This session, the General Assembly enacted legislation implementing some of the Association’s recommendations. Among the changes enacted by S.L. 2021-137 (S 536) and S.L. 2021-138 (S 300) are requirements that the certifying commission for an officer be notified when the officer is informed that he or she may not be called to testify at trial based on bias, interest, or lack of credibility. If the officer transfers to a new agency, the Criminal Justice Standards Division (in the case of State, municipal, company, and campus officers) or the Justice Officers’ Standards Division (in the case of deputy sheriffs, detention officers, and telecommunicators) must notify the head of the new agency and the elected district attorney in the prosecutorial district where the agency is located that the person has been previously notified that the person may not be called to testify at trial.
Last month, the Court of Appeals decided State v. Austin, ___ N.C. App. ___, 2021-NCCOA-494 (Sept. 21, 2021), and a summary of the opinion is available here. Austin addressed several noteworthy self-defense issues, including the sufficiency of the state’s evidence to rebut the presumption of reasonable fear under the “castle doctrine” statutes added in 2011 and whether the trial court’s jury instructions on that issue were proper.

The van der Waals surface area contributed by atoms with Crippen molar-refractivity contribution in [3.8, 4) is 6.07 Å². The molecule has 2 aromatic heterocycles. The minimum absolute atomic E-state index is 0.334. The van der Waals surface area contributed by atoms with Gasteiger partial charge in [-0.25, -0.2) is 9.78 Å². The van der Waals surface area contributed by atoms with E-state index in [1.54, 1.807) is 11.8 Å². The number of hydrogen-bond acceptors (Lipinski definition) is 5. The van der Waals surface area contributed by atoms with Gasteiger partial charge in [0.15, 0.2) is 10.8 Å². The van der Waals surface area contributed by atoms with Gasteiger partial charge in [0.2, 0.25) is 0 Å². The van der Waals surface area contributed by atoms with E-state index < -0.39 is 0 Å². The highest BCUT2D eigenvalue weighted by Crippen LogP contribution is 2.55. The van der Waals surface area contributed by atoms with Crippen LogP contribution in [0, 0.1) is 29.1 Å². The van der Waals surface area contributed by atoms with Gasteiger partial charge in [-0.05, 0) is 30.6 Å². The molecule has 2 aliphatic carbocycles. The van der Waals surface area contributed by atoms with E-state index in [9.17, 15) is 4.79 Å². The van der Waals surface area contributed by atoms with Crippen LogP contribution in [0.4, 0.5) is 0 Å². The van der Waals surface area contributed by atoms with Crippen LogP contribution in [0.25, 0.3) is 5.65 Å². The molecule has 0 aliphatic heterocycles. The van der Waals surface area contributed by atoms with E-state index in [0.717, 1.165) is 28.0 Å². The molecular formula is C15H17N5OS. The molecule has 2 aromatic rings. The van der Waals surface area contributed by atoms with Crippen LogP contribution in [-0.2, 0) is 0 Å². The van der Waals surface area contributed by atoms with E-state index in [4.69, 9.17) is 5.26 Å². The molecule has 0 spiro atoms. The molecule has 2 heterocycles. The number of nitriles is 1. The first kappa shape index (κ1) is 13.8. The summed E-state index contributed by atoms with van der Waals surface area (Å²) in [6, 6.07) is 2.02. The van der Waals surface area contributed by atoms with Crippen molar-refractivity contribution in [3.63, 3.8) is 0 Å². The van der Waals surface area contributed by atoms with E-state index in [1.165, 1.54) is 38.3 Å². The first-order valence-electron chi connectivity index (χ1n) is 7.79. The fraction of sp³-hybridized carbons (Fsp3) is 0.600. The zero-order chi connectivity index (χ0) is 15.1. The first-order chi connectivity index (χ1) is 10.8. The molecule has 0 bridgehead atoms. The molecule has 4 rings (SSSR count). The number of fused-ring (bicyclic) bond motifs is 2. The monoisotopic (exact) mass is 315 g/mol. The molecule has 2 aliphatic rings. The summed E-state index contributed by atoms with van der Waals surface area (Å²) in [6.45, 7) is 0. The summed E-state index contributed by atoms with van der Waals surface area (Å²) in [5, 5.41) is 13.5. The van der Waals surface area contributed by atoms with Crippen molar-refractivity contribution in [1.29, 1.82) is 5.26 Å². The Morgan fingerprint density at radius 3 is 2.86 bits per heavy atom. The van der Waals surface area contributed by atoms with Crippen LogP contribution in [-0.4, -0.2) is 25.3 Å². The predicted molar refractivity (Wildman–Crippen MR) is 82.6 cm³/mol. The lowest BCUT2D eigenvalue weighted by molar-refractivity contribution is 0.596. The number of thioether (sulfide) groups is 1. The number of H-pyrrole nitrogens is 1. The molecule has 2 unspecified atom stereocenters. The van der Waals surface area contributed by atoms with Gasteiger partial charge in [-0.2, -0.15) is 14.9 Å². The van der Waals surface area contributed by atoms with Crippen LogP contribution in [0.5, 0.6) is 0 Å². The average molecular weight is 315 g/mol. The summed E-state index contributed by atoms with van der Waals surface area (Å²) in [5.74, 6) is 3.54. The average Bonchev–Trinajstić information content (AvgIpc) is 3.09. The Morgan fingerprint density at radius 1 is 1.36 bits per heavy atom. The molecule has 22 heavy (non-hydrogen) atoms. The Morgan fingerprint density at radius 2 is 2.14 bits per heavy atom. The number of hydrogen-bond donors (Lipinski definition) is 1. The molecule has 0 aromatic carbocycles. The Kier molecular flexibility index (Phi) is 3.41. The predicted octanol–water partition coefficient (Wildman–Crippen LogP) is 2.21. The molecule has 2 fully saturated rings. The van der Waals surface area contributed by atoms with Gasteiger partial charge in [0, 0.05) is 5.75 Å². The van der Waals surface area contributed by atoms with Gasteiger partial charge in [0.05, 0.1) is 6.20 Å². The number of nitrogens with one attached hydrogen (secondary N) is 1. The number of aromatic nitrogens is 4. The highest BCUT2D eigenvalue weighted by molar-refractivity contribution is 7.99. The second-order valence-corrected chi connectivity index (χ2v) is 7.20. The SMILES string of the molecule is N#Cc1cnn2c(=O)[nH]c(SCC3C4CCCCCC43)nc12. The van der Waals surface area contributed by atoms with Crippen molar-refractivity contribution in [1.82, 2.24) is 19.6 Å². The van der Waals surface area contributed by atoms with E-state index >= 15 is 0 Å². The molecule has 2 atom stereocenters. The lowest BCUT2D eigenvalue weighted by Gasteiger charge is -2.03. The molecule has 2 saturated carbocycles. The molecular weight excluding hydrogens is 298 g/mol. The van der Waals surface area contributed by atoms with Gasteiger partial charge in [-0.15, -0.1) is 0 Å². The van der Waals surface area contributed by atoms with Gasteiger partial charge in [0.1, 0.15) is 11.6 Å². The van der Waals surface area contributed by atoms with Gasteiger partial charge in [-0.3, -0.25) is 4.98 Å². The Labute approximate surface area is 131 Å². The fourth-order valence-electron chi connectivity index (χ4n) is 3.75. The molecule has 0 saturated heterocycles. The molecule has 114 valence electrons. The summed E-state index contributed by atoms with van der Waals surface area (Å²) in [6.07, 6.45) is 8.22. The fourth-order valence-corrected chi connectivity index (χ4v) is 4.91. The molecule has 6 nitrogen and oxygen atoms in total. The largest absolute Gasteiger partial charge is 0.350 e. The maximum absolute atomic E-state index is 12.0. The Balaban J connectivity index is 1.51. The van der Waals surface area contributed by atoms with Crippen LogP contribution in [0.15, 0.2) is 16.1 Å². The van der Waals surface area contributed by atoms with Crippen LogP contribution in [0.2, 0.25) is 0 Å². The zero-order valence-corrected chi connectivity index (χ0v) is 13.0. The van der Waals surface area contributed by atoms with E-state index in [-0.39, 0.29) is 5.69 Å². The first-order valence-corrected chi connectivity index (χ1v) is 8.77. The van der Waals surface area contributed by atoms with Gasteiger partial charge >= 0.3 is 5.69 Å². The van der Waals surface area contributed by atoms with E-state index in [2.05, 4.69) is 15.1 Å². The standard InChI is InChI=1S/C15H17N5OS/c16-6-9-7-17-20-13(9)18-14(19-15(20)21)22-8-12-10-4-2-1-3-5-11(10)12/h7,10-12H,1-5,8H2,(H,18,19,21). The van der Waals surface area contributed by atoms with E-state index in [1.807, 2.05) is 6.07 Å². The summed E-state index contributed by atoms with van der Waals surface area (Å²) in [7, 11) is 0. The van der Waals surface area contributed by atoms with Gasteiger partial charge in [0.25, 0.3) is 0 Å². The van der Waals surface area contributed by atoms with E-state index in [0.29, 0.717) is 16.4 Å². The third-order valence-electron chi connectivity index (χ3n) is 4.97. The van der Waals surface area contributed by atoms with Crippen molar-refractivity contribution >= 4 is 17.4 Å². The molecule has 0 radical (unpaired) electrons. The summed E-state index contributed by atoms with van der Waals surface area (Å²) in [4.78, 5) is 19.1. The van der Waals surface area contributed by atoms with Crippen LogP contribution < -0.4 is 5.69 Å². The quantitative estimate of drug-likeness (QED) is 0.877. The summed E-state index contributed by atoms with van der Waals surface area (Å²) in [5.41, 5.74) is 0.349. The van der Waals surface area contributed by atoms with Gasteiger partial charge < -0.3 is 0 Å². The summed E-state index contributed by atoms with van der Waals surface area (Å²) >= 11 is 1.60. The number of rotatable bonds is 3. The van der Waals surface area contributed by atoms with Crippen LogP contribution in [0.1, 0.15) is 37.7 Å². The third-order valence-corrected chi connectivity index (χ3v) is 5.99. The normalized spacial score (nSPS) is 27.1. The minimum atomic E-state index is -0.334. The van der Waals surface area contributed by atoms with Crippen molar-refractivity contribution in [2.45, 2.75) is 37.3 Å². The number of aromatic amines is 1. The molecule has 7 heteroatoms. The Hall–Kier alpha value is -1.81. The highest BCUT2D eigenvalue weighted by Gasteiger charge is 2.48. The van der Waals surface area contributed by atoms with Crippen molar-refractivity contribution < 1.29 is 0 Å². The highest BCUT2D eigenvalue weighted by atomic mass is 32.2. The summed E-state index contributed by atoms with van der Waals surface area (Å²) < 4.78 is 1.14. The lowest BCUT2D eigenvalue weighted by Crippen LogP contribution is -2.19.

But first, the court had to decide whether the statutory language conferring “immunity from liability” meant that the defendant was entitled to have this issue resolved by the judge at a pretrial hearing. That’s a question I’ve been asked fairly often over the past few years, and my sense is that prior to Austin there were divergent practices on this point around the state.
This post takes a closer look at that portion of the court’s opinion, and explores what we now know and what we still don’t.
I recently posted, on the UNC School of Government Criminal Justice Innovation Lab website, a model implementation plan designed to help stakeholders comply with S.L. 2021-138. That law requires first appearances for all in-custody defendants within 72 hours after the defendant is taken into custody or at the first regular session of district court in the county, whichever occurs first. The new law becomes effective December 1, 2021 and applies to criminal processes served on or after that date. Continue reading →